Advice given for shut-ins

Published 11:55 pm Sunday, December 17, 2006

By Staff
Here's a word of advice for everyone - stay healthy. I do care about the health and well being of my fellow man. However, that's not really why I'm giving out that advice.
Last week I felt a little run down. Dizzy and weak, I decided it would be better for everyone on the streets if I didn't drive in that condition. Being dizzy and driving is pretty much like being drunk and driving - not a good idea. Therefore, I took the day off and stayed at home.
I still got up at the usual time to help get my son off to school. My husband graciously agreed to drop him off at school so I wouldn't have to get dressed. What a deal.
That allowed me to stay in my gown the whole day. I did get up and make some coffee for myself and took it back to the bed with me. I was wide-awake at this point, but was in a position to stay warm, cozy and comfortable in my bed. I intended to lay still, take some slow sips of coffee and watch a little television as I suffered through my illness.
Not only was I dizzy at the slightest movement of my head, but I was suffering from a little nausea as well. Another great reason to lie still in the bed moving only the fingers necessary to navigate the remote control for my television.
That's when it happened.
I made a horrible discovery. Unless you are an avid spectator of court shows, talk shows, weird game shows, infomercials and the occasional news update, then you have probably made this discovery as well.
I pay almost $80 a month to have satellite television reception on four televisions in my house. That amount of money gets me about 120 channels. Big deal.
All that money, all those channels and not a single thing worth watching between 6 a.m. and 5 p.m. What a rip.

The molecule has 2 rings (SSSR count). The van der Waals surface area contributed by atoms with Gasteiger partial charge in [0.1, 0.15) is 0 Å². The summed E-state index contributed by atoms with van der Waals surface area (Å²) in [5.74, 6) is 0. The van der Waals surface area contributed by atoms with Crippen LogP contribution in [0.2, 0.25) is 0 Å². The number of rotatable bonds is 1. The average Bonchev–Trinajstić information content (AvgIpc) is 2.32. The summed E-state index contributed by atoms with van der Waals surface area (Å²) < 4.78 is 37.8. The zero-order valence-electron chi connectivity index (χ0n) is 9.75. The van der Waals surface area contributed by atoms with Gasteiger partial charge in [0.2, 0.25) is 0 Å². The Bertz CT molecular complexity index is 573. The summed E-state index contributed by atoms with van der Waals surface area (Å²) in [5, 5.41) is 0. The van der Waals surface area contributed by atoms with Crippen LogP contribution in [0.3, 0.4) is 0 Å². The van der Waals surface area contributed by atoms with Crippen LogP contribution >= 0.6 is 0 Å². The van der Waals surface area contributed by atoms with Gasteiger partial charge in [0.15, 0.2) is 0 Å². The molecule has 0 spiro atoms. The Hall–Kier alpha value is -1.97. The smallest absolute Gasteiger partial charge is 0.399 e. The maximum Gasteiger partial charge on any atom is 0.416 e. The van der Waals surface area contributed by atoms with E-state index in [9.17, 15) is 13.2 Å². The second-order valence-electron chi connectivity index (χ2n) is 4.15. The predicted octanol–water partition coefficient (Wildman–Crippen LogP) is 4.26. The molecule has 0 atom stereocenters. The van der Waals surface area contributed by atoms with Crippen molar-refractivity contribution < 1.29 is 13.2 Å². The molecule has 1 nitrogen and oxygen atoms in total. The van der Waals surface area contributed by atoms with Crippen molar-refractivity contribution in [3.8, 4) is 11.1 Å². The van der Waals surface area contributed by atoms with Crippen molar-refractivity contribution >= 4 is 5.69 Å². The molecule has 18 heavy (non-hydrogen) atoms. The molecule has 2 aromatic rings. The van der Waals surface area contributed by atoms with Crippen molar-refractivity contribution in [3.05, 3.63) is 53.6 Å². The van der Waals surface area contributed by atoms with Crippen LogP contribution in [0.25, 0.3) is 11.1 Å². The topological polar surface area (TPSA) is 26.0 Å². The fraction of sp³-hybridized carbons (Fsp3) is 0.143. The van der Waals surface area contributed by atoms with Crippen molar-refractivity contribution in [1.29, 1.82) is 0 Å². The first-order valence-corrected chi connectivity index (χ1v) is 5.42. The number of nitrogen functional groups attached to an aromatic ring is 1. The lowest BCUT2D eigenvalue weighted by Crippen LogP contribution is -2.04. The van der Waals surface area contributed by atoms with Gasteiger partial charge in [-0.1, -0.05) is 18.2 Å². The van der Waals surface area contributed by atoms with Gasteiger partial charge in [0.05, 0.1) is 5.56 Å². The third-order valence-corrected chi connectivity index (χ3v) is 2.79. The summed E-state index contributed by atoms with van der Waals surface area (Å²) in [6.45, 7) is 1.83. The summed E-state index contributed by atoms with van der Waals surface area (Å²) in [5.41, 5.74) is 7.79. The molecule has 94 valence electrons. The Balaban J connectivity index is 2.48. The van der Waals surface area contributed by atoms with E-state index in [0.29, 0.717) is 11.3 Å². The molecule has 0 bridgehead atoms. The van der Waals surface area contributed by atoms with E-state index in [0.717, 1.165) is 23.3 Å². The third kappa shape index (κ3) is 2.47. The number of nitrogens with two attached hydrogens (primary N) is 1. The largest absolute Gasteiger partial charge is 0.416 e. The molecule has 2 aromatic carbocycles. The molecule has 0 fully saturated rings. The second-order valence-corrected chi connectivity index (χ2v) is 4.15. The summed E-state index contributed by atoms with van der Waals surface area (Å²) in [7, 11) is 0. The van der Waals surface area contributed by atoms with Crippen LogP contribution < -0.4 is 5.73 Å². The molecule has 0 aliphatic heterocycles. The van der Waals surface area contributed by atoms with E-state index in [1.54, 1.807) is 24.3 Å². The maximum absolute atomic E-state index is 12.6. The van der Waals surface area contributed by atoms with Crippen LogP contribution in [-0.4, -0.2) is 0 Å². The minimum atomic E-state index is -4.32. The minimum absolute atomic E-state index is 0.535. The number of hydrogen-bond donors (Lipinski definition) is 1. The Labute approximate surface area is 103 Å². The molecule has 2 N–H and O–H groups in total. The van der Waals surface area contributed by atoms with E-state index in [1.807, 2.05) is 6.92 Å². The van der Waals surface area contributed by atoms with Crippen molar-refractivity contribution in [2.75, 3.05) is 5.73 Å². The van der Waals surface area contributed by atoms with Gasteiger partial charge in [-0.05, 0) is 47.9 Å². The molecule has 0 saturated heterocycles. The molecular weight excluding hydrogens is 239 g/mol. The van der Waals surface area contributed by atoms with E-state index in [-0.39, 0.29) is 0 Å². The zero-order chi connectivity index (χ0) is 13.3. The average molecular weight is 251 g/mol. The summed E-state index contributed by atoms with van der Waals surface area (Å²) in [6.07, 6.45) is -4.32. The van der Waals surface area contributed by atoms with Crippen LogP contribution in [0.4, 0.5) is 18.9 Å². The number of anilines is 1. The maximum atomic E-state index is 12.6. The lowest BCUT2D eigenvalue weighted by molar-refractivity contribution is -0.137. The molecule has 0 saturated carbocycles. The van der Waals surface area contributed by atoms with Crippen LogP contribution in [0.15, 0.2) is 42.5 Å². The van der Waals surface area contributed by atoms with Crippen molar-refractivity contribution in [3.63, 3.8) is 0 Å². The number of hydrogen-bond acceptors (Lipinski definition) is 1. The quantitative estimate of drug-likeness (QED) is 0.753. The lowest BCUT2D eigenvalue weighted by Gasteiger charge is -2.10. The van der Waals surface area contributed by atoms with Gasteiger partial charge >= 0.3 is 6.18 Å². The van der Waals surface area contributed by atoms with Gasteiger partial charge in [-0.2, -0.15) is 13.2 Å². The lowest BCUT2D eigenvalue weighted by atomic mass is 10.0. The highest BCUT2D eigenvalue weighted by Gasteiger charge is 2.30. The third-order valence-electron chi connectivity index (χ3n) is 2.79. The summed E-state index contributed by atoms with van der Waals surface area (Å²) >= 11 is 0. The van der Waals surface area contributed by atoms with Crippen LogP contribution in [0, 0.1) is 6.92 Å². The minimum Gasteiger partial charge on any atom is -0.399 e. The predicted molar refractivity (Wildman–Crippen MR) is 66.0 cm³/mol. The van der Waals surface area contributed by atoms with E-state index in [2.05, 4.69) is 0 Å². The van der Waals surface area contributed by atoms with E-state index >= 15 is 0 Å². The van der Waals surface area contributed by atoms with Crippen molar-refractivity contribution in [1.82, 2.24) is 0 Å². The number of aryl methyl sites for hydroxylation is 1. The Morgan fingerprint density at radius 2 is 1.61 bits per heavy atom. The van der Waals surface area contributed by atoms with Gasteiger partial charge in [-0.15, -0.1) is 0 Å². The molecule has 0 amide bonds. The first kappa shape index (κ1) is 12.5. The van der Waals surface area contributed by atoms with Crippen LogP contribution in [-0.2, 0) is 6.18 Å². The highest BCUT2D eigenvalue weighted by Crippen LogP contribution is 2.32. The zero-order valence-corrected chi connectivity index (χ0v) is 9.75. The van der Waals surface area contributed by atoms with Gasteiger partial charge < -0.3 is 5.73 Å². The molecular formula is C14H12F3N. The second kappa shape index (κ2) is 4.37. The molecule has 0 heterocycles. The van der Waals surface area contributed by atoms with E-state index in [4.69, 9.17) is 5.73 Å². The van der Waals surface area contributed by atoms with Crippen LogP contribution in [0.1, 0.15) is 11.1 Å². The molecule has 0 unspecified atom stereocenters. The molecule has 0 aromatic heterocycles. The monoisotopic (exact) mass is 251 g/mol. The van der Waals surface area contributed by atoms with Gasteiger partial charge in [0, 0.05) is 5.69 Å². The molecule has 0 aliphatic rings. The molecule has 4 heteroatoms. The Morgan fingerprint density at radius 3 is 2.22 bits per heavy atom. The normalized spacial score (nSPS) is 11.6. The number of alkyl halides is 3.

I did, however, find out from Oprah that I'm probably wearing the wrong kind of bra, and heaven knows the jeans I wear don't flatter my body type.
If you want to make contact with someone &#8220on the other side” then Montel can hook you up with Sylvia Brown. She's got all the answers and doesn't seem to mind handing out her stuff on his show.
I did catch a pair of episodes of The Nanny on Lifetime at about 8 a.m., but even that network's daytime programming took a nosedive after they aired. I know I don't watch a lot of television as a general rule, but I promise I never even heard of some of the shows that are in syndication.
I found myself flipping through all 120 of the channels made available by my satellite provider. I flipped through Regis and Kelly. I did pause for a minute to see what Kelly Ripa was chattering about. The only reason I know her name is because she used to be on All My Children, which came on at noon and was the only bright spot in my television viewing for the day.
I also flipped by the Megan Muhaha show (I know that's not her real last name, but I forget). I used to think she was funny - but after Thursday, not so much.
After my one and only soap opera was finished for the day, I found myself wandering back to the kitchen to find a bite to eat. Another strike out.
My son and my husband eat lunch every day at school. I usually eat with the girls at work and my mother eats a light lunch of fruit, oatmeal or the occasional sandwich for lunch.
There were four slices of whole wheat bread (which I hate) and only one slice of lunch ham in the kitchen. Without wanting to throw my mother's routine off, I decided another big cup of coffee and some cheese crackers were going to be my lunch of the day.
So here's what it all comes down to in the end: Stay well. You don't want to eat a Spam sandwich on a hamburger bun for lunch the day you happen to be at home sick. And, if you are sick, you won't want to get out to go to the video rental place so you'll have a decent choice of what to watch while you recuperate.
So unless you have a cook who can whip up a fabulous lunch at your request and a vast library of movies on standby for your viewing pleasure, do everything in your power to stay healthy. You'll be glad you did.
Lisa Tindell is a news writer for The Brewton Standard. She may be reached at 867-4876 or by email at

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